In the deep bosom of the ocean buried.
Now are our brows bound with victorious

Our bruised arms hung up for monuments;
Our stern alarums.chang'd to merry meetings,
Our dreadful marches to delightful measures."
Grim-visag'd war hath smooth'd his wrinkled

And now, instead of mounting barbedt steeds,
To fright the souls of fearful adversaries,-
He capers nimbly in a lady's chamber,
To the lascivious pleasing of a lute.
But I,-that am not shap'd for sportive tricks,
Nor made to court an amorous looking-glass;
I that am rudely stamp'd, and want love's

To strut before a wanton ambling nymph;
I, that am curtail'd of this fair proportion,
Cheated of feature by dissembling nature,
Deform'd, unfinish'd, sent before my time
+ Armed.

* Dances.

Into this breathing world, scarce half made up, And that so lamely and unfashionable, That dogs bark at me, as I halt by them;Why I, in this weak piping time of peace, Have no delight to pass away the time; Unless to spy my shadow in the sun, And descant on mine own deformity; And therefore,-since I cannot prove a lover, To entertain these fair well-spoken days,I am determined to prove a villain, And hate the idle pleasures of these days. Plots have I laid, inductions dangerous, By drunken prophecies, libels, and dreams, To set my brother Clarence, and the king, In deadly hate the one against the other: And, if king Edward be as true and just, As I am subtle, false, and treacherous, This day should Clarence closely be mew'd up; About a prophecy, which says that G Of Edward's heirs the murderer shall be. Dive, thoughts, down to my soul! here Cla

rence comes.

Enter CLARENCE, guarded, and BRAKENBURY, Brother, good day: What means this armed guard, That waits upon your grace?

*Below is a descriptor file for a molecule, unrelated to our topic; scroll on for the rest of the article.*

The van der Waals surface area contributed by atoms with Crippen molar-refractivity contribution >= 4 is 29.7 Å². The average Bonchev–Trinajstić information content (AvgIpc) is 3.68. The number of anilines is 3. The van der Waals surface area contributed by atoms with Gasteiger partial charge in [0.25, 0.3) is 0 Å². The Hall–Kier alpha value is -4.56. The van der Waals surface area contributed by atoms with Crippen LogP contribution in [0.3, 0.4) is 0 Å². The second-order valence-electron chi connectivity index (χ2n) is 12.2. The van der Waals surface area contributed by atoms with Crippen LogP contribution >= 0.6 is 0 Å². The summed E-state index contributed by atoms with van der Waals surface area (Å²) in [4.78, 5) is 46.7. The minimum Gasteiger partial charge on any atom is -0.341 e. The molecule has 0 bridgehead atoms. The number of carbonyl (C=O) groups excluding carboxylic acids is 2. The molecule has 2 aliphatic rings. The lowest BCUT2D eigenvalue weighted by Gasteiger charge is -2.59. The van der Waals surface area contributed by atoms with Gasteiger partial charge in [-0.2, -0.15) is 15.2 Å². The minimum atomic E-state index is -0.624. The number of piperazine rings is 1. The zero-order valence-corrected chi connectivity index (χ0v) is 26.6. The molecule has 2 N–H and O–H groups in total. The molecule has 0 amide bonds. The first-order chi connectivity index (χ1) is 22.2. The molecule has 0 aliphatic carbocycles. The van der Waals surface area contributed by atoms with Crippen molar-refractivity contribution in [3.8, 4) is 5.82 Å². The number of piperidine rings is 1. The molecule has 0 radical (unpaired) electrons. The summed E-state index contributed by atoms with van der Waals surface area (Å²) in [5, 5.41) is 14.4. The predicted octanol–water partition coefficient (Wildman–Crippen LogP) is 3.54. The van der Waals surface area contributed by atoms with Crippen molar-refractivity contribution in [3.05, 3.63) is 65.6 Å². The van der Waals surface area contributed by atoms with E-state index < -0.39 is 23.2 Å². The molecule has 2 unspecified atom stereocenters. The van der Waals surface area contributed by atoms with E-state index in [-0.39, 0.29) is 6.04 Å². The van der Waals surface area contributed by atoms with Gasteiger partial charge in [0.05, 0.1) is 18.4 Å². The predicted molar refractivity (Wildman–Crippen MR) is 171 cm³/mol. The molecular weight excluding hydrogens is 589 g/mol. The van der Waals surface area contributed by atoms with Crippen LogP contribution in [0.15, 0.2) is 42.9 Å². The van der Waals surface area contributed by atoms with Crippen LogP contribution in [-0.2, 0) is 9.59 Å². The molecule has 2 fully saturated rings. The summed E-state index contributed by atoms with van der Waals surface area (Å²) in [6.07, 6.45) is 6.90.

* Preparations for mischief.

Clar. His majesty,

Tendering my person's safety, hath appointed
This conduct to convey me to the Tower.
Glo. Upon what cause?

Clar. Because my name is-George.

Glo. Alack, my lord, that fault is none of yours;

He should, for that, commit your godfathers:-
O, belike, his majesty hath some intent,
That you shall be new christen'd in the Tower.
But what's the matter, Clarence? may I know?
Clar. Yea, Richard, when I know; for I

As yet I do not: but, as I can learn,
He hearkens after prophecies, and dreams;
And from the cross-row plucks the letter G,
And says-a wizard told him, that by G
His issue disinherited should be;

And, for my name of George begins with G,
It follows in his thought, that I am he:
These, as I learn, and such like toys* as these,
Have mov'd his highness to commit me now.
Glo. Why, this it is, when men are rul'd by


'Tis not the king, that sends you to the Tower; My lady Grey, his wife, Clarence, 'tis she, That tempers him to this extremity.

Was it not she, and that good man of worship,
Anthony Woodeville, her brother there, [er;
That made him send lord Hastings to the Tow-
From whence this present day he is deliver'd?
We are not safe, Clarence, we are not safe.
Clar. By heaven, I think, there is no man se-
But the queen's kindred, and night-walking
That trudge betwixt the king and mistress


Heard you not, what an humble suppliant
Lord Hastings was to her for his delivery?

Glo. Humbly complaining to her deity
Got my lord chamberlain his liberty.
I'll tell you what,-I think, it is our way,
If we will keep in favour with the king,
To be her men, and wear her livery:
The jealous o'er-worn widow, and herself,+
Since that our brother dubb'd them gentlewo-